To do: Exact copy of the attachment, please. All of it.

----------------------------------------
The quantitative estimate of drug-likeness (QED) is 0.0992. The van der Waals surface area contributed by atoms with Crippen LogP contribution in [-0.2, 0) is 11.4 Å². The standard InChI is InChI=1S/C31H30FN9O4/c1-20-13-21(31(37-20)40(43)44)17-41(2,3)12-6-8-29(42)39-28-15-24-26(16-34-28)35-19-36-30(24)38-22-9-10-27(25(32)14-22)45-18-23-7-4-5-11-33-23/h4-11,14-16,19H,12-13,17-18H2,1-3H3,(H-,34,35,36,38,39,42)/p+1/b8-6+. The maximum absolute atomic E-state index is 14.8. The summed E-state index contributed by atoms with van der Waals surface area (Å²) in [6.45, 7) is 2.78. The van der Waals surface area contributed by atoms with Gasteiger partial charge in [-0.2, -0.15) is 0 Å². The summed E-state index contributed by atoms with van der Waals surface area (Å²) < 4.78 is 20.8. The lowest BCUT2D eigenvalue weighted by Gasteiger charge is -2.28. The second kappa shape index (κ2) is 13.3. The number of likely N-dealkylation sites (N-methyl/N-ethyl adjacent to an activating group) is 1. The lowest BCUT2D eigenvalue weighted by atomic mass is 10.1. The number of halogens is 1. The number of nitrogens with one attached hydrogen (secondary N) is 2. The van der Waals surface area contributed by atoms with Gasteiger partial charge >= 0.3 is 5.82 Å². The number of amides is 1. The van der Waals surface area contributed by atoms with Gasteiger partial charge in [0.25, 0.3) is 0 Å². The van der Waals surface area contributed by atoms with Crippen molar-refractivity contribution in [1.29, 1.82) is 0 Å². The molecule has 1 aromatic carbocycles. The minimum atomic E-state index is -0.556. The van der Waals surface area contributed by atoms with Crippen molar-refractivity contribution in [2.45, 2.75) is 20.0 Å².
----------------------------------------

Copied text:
The quantitative estimate of drug-likeness (QED) is 0.0992. The van der Waals surface area contributed by atoms with Crippen LogP contribution in [-0.2, 0) is 11.4 Å². The standard InChI is InChI=1S/C31H30FN9O4/c1-20-13-21(31(37-20)40(43)44)17-41(2,3)12-6-8-29(42)39-28-15-24-26(16-34-28)35-19-36-30(24)38-22-9-10-27(25(32)14-22)45-18-23-7-4-5-11-33-23/h4-11,14-16,19H,12-13,17-18H2,1-3H3,(H-,34,35,36,38,39,42)/p+1/b8-6+. The maximum absolute atomic E-state index is 14.8. The summed E-state index contributed by atoms with van der Waals surface area (Å²) in [6.45, 7) is 2.78. The van der Waals surface area contributed by atoms with Gasteiger partial charge in [-0.2, -0.15) is 0 Å². The summed E-state index contributed by atoms with van der Waals surface area (Å²) < 4.78 is 20.8. The lowest BCUT2D eigenvalue weighted by Gasteiger charge is -2.28. The second kappa shape index (κ2) is 13.3. The number of likely N-dealkylation sites (N-methyl/N-ethyl adjacent to an activating group) is 1. The lowest BCUT2D eigenvalue weighted by atomic mass is 10.1. The number of halogens is 1. The number of nitrogens with one attached hydrogen (secondary N) is 2. The van der Waals surface area contributed by atoms with Gasteiger partial charge >= 0.3 is 5.82 Å². The number of amides is 1. The van der Waals surface area contributed by atoms with Gasteiger partial charge in [0.25, 0.3) is 0 Å². The van der Waals surface area contributed by atoms with Crippen molar-refractivity contribution in [1.29, 1.82) is 0 Å². The molecule has 1 aromatic carbocycles. The minimum atomic E-state index is -0.556. The van der Waals surface area contributed by atoms with Crippen molar-refractivity contribution in [2.45, 2.75) is 20.0 Å².